MS. LEBLANC: I was anticipating that answer, in fact, because I was thinking about it, and I was doing some little internal calculations on it. I understand that there are a lot of new buildings and a lot of new higher-end rentals. Even if you look at the numbers, the averages across the province without metro - but even if you look at metro. I mean, I live in rental haven - well, I don’t live there but Highfield Park is in my riding - you can’t get an apartment in Highfield Park for $600, or barely. Anyway, it’s an ESIA question, and I’ll ask it at another time.
How many people are currently on the wait-list for rent supplements? A supplementary question to that is, does the department keep track of the number of people who apply for support who aren’t eligible?
MS. REGAN: You don’t go on a wait-list for rent supplements. You go on the list for housing. It’s everybody in there all together. We don’t keep track of people who apply but are not eligible. Thank you for raising that for me because that could be an area where we could be keeping information on that and serve people better.
Just to give you an idea of the wait-list count: at March 31, 2015, three years ago, it was up 4,600. Then two years ago, it was 4,045. Then March, a year ago, it was 3,866. In February of this year - so not quite a full year - it’s at 3,421. So, we are seeing a reduction in the wait-list, but we still, of course, do have a way to go.
MS. LEBLANC: Earlier, one of my colleagues was talking about the rent supplements, and the minister’s answer included an allusion to the change in attaching the supplements to individuals rather than a unit. I’m just wondering when we can expect to see that policy change.
MS. REGAN: When we conclude an agreement with the federal government, first I have to go to Treasury Board for permission to negotiate and the parameters around that. Then, we get down to the nitty gritty. Then I have to go back and get permission. We haven’t concluded our bilaterals yet so I don’t have that. I’m hopeful it will happen this year, but I don’t have a timeline for you because I don’t know. If you told me that I would still be going to Toronto next week not to do the bilateral but to continue on the main part, I would’ve been surprised. I would’ve thought we would be further along, but I’m hoping that it will be sometime this year.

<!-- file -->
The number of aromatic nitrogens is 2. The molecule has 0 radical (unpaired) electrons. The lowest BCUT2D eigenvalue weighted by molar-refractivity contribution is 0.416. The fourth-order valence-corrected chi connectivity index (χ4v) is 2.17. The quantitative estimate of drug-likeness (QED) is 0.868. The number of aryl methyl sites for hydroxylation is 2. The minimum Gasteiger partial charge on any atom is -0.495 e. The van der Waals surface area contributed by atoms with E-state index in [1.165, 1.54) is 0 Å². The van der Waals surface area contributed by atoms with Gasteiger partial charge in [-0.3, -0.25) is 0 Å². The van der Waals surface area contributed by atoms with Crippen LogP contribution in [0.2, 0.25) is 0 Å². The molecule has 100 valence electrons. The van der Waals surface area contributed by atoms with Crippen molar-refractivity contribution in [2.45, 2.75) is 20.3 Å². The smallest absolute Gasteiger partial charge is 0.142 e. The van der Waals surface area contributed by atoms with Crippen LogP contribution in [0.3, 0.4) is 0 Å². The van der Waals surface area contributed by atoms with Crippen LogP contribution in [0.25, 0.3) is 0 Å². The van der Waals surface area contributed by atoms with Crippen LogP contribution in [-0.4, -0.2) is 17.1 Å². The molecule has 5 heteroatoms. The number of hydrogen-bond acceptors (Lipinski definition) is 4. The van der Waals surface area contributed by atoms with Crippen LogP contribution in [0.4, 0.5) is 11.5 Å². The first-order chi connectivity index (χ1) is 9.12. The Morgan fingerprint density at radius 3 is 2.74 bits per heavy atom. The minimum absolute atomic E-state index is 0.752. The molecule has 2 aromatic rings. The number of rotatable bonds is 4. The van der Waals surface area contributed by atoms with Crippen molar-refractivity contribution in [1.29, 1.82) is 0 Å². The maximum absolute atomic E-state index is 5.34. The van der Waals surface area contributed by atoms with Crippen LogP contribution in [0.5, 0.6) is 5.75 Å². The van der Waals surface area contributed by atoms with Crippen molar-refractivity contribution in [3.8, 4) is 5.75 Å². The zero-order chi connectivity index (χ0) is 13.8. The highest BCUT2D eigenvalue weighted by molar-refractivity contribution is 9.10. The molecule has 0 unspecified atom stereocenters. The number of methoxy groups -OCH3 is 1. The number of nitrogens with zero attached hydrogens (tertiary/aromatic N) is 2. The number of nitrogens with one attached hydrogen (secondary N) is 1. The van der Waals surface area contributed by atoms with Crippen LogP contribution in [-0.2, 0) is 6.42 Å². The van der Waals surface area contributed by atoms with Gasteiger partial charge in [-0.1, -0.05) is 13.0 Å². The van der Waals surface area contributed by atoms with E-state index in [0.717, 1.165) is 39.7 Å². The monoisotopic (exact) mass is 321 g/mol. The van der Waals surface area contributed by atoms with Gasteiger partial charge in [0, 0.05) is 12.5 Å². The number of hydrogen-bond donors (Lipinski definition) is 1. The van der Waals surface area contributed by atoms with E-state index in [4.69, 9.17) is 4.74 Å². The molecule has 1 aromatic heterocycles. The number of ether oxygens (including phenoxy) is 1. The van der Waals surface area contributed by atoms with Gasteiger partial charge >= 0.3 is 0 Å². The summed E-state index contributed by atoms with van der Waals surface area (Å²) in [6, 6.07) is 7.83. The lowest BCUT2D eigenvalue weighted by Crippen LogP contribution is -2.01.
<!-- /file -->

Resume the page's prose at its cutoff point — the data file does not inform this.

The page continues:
MS. LEBLANC: When we were in Budget Estimates last year, on October 10th I asked the minister if the department had done a cost comparison of rent supplements, compared with investments and public housing. At that time, the minister said that the department could reach and impact more people with the Rent Supplement Program. Then, our caucus office requested that analysis through FOIPOP. In the response that we got back, there’s a note that says the information was reviewed on October 23rd but there was no analysis complete.
I’m wondering then, has the department completed that analysis, comparing rent supplements to investments in public housing? If so, could the minister table the analysis? If not, when can we expect the analysis to be finished?
MS. REGAN: It’s still ongoing. We don’t have it yet, but we can certainly table it once it’s done.
MS. LEBLANC: Is there any money in the budget to increase funding or expand the programming of the Housing Support Worker program. I have to say that this program is so important to the people of Dartmouth North and I’m sure in other places. The Dartmouth Housing Help actually shares the bottom floor of our office building, so we do a lot of moving people back and forth between our offices. I’ve worked really closely on several occasions with Dartmouth Housing Help and MRHA to get people housed in emergency situations - also Adsum House - but they’re working on real shoestring budgets. Now people are having to book a full month in advance for assistance, even though they’re facing eviction or a housing crisis immediately. I’m wondering if there is any money to increase the funding to those programs.